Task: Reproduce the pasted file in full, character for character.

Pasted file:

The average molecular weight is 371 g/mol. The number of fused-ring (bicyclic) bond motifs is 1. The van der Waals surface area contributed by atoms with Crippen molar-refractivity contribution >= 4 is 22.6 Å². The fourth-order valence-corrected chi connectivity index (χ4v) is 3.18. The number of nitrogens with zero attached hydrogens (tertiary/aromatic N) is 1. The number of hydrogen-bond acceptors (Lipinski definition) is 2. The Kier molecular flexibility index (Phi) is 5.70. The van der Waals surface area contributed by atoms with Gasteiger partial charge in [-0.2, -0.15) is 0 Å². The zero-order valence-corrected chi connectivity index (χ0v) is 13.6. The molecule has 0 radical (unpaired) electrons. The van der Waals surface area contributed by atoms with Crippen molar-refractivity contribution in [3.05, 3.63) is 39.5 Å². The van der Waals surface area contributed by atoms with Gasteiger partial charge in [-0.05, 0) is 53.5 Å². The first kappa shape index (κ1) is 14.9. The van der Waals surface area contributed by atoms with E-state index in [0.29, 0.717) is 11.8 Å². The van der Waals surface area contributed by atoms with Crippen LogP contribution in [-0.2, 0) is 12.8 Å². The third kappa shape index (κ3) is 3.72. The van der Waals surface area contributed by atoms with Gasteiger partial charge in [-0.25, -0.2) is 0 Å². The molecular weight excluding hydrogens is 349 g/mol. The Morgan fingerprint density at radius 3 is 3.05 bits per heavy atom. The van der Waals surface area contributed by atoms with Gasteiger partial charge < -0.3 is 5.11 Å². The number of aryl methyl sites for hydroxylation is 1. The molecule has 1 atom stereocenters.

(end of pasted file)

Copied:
The average molecular weight is 371 g/mol. The number of fused-ring (bicyclic) bond motifs is 1. The van der Waals surface area contributed by atoms with Crippen molar-refractivity contribution >= 4 is 22.6 Å². The fourth-order valence-corrected chi connectivity index (χ4v) is 3.18. The number of nitrogens with zero attached hydrogens (tertiary/aromatic N) is 1. The number of hydrogen-bond acceptors (Lipinski definition) is 2. The Kier molecular flexibility index (Phi) is 5.70. The van der Waals surface area contributed by atoms with Gasteiger partial charge in [-0.2, -0.15) is 0 Å². The zero-order valence-corrected chi connectivity index (χ0v) is 13.6. The molecule has 0 radical (unpaired) electrons. The van der Waals surface area contributed by atoms with Crippen molar-refractivity contribution in [3.05, 3.63) is 39.5 Å². The van der Waals surface area contributed by atoms with Gasteiger partial charge in [-0.05, 0) is 53.5 Å². The first kappa shape index (κ1) is 14.9. The van der Waals surface area contributed by atoms with E-state index in [0.29, 0.717) is 11.8 Å². The van der Waals surface area contributed by atoms with Crippen LogP contribution in [-0.2, 0) is 12.8 Å². The third kappa shape index (κ3) is 3.72. The van der Waals surface area contributed by atoms with Gasteiger partial charge in [-0.25, -0.2) is 0 Å². The molecular weight excluding hydrogens is 349 g/mol. The Morgan fingerprint density at radius 3 is 3.05 bits per heavy atom. The van der Waals surface area contributed by atoms with Gasteiger partial charge < -0.3 is 5.11 Å². The number of aryl methyl sites for hydroxylation is 1. The molecule has 1 atom stereocenters.